A Suffolk fraudster's appeal that his conviction was unsafe because a juror used a mobile phone during his hearing has been thrown out by a judge.

Former Mildenhall farmer Wayne Parker, who was convicted of defrauding creditors out of "hundreds of thousands of pounds", had appealed on the basis that the juror could have used the phone to find out about his previous convictions, which could have affected the verdict.

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However, Lady Justice Thirlwall told the Court of Appeal in London the matter had been resolved appropriately during the fraud trial in October, although she recommended the presiding judge from the hearing familiarise herself with updated rules regarding jurors' conduct.

Under jury regulations, panel members are expected to lock away phones and other electronic devices to prevent them accessing material which could prejudice or bias the outcome of a trial.

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In certain exceptional circumstances, a judge may order the surrender of these devices in the interests of justice, although no such order was made at Parker's trial.

Thursday's appeal heard that at the start of the court day, jurors had put their phones in lockers in an area known as 'juryland'.

When they were sent out to deliberate, the bailiff had given her 'standard direction' that any smart phones or tablets should be put in the box to be locked away.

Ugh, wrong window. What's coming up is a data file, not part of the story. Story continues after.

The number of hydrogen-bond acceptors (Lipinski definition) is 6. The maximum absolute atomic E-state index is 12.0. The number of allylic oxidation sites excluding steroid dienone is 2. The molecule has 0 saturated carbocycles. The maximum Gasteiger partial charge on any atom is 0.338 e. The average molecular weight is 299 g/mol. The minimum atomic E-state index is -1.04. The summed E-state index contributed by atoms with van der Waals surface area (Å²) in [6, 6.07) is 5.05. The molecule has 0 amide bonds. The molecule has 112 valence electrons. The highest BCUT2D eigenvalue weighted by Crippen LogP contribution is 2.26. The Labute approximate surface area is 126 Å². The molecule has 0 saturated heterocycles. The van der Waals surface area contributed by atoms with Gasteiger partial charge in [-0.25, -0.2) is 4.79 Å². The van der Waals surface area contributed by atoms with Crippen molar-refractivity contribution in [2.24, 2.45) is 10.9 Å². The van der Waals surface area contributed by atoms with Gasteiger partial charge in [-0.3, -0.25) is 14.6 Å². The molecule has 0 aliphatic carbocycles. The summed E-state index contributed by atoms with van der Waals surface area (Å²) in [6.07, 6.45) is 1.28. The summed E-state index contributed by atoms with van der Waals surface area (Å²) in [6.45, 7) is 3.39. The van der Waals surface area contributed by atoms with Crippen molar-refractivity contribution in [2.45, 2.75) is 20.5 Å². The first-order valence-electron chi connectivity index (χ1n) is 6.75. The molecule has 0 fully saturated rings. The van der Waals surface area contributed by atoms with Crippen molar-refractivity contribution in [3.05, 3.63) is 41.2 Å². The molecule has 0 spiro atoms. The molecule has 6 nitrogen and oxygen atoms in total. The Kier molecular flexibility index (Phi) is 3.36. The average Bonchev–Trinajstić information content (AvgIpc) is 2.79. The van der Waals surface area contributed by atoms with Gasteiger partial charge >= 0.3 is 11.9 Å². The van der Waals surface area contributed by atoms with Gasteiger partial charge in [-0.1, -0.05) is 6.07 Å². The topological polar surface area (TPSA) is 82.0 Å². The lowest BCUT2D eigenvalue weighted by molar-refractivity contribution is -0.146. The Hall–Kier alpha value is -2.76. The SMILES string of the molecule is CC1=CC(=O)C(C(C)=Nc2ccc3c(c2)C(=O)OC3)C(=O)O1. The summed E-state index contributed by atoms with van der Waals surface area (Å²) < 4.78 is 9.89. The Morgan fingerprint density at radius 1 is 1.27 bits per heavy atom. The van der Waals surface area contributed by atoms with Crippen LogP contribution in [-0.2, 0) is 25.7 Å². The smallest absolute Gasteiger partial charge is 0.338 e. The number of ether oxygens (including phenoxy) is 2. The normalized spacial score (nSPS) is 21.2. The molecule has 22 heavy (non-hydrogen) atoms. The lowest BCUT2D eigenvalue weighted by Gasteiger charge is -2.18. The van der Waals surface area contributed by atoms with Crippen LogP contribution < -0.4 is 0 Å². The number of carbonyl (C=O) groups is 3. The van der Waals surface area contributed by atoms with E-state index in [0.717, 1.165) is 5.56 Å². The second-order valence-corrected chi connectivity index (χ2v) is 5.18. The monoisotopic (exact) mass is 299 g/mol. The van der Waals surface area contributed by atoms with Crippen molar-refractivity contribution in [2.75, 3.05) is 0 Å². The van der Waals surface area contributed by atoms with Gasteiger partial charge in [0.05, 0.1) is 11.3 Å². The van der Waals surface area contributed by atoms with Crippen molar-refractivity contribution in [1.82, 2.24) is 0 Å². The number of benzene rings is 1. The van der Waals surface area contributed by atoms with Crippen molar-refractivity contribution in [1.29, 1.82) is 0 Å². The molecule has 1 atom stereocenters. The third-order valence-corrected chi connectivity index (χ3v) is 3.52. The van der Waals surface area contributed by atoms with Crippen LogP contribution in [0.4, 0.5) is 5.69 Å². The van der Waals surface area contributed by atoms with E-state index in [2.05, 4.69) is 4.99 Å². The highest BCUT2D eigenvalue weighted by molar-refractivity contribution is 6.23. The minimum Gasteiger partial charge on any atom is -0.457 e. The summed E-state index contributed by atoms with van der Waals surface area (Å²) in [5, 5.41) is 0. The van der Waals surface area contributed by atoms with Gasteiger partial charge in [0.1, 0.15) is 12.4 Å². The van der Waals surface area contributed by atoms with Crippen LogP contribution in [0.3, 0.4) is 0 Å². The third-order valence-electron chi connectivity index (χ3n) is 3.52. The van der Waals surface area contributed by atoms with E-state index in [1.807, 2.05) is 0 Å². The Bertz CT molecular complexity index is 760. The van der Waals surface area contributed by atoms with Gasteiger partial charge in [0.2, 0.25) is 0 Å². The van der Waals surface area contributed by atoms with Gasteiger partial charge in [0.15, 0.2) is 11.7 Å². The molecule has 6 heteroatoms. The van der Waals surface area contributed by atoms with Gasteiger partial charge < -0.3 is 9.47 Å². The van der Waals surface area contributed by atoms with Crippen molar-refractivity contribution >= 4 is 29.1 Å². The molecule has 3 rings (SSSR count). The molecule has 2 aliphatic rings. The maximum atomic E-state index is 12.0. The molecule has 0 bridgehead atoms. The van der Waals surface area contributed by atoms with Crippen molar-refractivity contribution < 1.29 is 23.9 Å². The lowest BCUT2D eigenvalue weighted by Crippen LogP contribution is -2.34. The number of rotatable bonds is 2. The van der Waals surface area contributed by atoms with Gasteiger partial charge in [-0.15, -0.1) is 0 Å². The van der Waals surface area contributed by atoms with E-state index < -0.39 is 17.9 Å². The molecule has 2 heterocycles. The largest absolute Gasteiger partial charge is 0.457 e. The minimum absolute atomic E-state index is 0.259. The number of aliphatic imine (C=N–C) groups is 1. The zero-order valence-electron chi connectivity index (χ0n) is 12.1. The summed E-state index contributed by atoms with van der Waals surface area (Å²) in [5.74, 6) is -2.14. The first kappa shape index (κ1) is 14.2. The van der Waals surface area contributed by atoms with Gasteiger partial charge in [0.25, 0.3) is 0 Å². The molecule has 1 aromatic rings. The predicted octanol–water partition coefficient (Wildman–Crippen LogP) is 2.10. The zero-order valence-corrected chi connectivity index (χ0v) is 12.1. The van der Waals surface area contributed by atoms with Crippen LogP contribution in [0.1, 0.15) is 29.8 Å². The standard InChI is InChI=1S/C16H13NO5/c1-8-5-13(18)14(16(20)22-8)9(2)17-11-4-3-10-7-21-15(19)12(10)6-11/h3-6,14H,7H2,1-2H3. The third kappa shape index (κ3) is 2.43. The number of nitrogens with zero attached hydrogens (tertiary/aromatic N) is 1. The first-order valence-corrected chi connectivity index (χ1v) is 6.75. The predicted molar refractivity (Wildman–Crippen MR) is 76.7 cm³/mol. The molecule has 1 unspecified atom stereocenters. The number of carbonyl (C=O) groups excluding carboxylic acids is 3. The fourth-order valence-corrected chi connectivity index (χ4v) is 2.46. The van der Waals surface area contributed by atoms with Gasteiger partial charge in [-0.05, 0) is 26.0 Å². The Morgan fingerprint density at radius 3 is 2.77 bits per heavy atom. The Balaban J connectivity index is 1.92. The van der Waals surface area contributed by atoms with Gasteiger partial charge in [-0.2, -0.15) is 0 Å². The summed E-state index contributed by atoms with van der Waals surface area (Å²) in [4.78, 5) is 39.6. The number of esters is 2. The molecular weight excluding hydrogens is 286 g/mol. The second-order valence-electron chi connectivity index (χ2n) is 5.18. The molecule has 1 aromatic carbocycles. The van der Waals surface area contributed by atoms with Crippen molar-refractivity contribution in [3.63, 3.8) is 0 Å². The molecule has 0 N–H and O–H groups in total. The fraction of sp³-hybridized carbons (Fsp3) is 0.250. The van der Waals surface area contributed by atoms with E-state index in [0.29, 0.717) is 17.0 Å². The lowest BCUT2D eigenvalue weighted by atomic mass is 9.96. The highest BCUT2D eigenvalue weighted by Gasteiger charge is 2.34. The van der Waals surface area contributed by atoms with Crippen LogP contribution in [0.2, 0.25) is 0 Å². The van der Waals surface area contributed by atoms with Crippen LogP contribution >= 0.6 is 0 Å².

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However, during a break in deliberations, the bailiff noticed the juror on the phone and asked why he had not handed it in, to which he replied that it had been "switched off".

On returning to court, the bailiff informed the judge that a juror had been using a phone and a direction was given to write a note to the juror asking if he had discussed anything to do with the case to the person he was calling and to whom the call was made.

The juror replied that the call was to his wife and he had not discussed the case.

READ MORE: Suffolk news

Lady Justice Thirlwall said: "It is quite clear from what we have read in the judgement that there was no impact on the trial from the juror using his telephone and there was no reason to doubt the explanation he gave.

"The jury bailiff acted appropriately, after which matters were brought to a close quickly"

A warrant has been issued for the arrest of Parker, who did not appear for the appeal hearing, after he failed to show for his sentencing hearing at Ipswich Crown Court on February 7.

He had previously failed to attend court in January, citing poor health and tests for testicular cancer.

His trial had heard he had issued cheques for thousands of pounds that bounced on accounts which only contained a few pennies or which were empty.

Parker, who used to live in Suffolk but now lives at Hazel Grove, Feltham, denied participating in a fraudulent business with intent to defraud creditors by incurring debts of £750,000 but was convicted by a jury after a three-week trial.